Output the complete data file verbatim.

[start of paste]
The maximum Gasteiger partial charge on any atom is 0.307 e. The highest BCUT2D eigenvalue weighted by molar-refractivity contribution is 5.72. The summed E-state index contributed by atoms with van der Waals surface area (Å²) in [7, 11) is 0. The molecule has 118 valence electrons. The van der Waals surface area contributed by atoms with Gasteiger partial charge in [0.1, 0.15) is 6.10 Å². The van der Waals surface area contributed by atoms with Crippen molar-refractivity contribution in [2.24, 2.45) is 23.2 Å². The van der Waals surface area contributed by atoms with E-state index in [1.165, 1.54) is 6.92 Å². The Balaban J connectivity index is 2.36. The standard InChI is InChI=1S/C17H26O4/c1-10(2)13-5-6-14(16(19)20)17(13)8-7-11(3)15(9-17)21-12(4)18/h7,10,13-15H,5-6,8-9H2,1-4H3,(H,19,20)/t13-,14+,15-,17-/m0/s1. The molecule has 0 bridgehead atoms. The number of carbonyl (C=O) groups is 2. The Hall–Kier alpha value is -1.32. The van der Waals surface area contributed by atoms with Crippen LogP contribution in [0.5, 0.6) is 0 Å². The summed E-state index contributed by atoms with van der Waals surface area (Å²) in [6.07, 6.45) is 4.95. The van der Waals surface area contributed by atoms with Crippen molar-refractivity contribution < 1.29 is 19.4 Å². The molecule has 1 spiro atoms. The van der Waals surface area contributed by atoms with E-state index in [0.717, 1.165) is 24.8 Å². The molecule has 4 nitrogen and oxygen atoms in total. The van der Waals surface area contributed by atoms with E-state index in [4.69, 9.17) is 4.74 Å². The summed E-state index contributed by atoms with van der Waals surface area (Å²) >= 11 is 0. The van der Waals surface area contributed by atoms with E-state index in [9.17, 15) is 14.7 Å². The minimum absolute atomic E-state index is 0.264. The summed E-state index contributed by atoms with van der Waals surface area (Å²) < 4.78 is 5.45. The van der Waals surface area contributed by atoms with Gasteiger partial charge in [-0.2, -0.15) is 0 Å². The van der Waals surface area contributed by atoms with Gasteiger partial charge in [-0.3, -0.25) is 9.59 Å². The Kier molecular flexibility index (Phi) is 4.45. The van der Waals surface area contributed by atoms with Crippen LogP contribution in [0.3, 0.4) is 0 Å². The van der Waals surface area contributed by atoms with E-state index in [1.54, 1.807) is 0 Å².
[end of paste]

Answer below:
The maximum Gasteiger partial charge on any atom is 0.307 e. The highest BCUT2D eigenvalue weighted by molar-refractivity contribution is 5.72. The summed E-state index contributed by atoms with van der Waals surface area (Å²) in [7, 11) is 0. The molecule has 118 valence electrons. The van der Waals surface area contributed by atoms with Gasteiger partial charge in [0.1, 0.15) is 6.10 Å². The van der Waals surface area contributed by atoms with Crippen molar-refractivity contribution in [2.24, 2.45) is 23.2 Å². The van der Waals surface area contributed by atoms with E-state index in [1.165, 1.54) is 6.92 Å². The Balaban J connectivity index is 2.36. The standard InChI is InChI=1S/C17H26O4/c1-10(2)13-5-6-14(16(19)20)17(13)8-7-11(3)15(9-17)21-12(4)18/h7,10,13-15H,5-6,8-9H2,1-4H3,(H,19,20)/t13-,14+,15-,17-/m0/s1. The molecule has 0 bridgehead atoms. The number of carbonyl (C=O) groups is 2. The Hall–Kier alpha value is -1.32. The van der Waals surface area contributed by atoms with Crippen LogP contribution in [0.5, 0.6) is 0 Å². The summed E-state index contributed by atoms with van der Waals surface area (Å²) in [6.07, 6.45) is 4.95. The van der Waals surface area contributed by atoms with Crippen molar-refractivity contribution < 1.29 is 19.4 Å². The molecule has 1 spiro atoms. The van der Waals surface area contributed by atoms with E-state index in [0.717, 1.165) is 24.8 Å². The molecule has 4 nitrogen and oxygen atoms in total. The van der Waals surface area contributed by atoms with E-state index in [4.69, 9.17) is 4.74 Å². The summed E-state index contributed by atoms with van der Waals surface area (Å²) >= 11 is 0. The van der Waals surface area contributed by atoms with E-state index in [9.17, 15) is 14.7 Å². The minimum absolute atomic E-state index is 0.264. The summed E-state index contributed by atoms with van der Waals surface area (Å²) < 4.78 is 5.45. The van der Waals surface area contributed by atoms with Gasteiger partial charge in [-0.2, -0.15) is 0 Å². The van der Waals surface area contributed by atoms with Gasteiger partial charge in [-0.3, -0.25) is 9.59 Å². The Kier molecular flexibility index (Phi) is 4.45. The van der Waals surface area contributed by atoms with Crippen LogP contribution in [0.3, 0.4) is 0 Å². The van der Waals surface area contributed by atoms with E-state index in [1.54, 1.807) is 0 Å².